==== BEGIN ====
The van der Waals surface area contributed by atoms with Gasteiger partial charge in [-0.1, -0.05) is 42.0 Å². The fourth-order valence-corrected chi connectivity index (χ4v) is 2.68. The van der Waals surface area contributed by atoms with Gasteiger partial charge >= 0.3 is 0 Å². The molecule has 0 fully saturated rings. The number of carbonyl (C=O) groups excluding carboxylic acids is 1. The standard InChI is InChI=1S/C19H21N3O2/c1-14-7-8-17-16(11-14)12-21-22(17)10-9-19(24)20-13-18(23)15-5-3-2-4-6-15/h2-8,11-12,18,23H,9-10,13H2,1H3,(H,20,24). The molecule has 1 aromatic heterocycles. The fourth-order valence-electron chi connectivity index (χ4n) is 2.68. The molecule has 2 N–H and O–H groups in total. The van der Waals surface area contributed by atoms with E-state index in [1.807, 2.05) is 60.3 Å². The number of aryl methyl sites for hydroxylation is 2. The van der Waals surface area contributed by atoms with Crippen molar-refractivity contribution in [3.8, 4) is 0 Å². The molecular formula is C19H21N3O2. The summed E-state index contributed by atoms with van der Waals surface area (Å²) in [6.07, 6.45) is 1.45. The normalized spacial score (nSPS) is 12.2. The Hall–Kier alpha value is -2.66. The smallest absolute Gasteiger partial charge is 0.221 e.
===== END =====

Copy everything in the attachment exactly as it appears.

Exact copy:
The van der Waals surface area contributed by atoms with Gasteiger partial charge in [-0.1, -0.05) is 42.0 Å². The fourth-order valence-corrected chi connectivity index (χ4v) is 2.68. The van der Waals surface area contributed by atoms with Gasteiger partial charge >= 0.3 is 0 Å². The molecule has 0 fully saturated rings. The number of carbonyl (C=O) groups excluding carboxylic acids is 1. The standard InChI is InChI=1S/C19H21N3O2/c1-14-7-8-17-16(11-14)12-21-22(17)10-9-19(24)20-13-18(23)15-5-3-2-4-6-15/h2-8,11-12,18,23H,9-10,13H2,1H3,(H,20,24). The molecule has 1 aromatic heterocycles. The fourth-order valence-electron chi connectivity index (χ4n) is 2.68. The molecule has 2 N–H and O–H groups in total. The van der Waals surface area contributed by atoms with E-state index in [1.807, 2.05) is 60.3 Å². The number of aryl methyl sites for hydroxylation is 2. The van der Waals surface area contributed by atoms with Crippen molar-refractivity contribution in [3.8, 4) is 0 Å². The molecular formula is C19H21N3O2. The summed E-state index contributed by atoms with van der Waals surface area (Å²) in [6.07, 6.45) is 1.45. The normalized spacial score (nSPS) is 12.2. The Hall–Kier alpha value is -2.66. The smallest absolute Gasteiger partial charge is 0.221 e.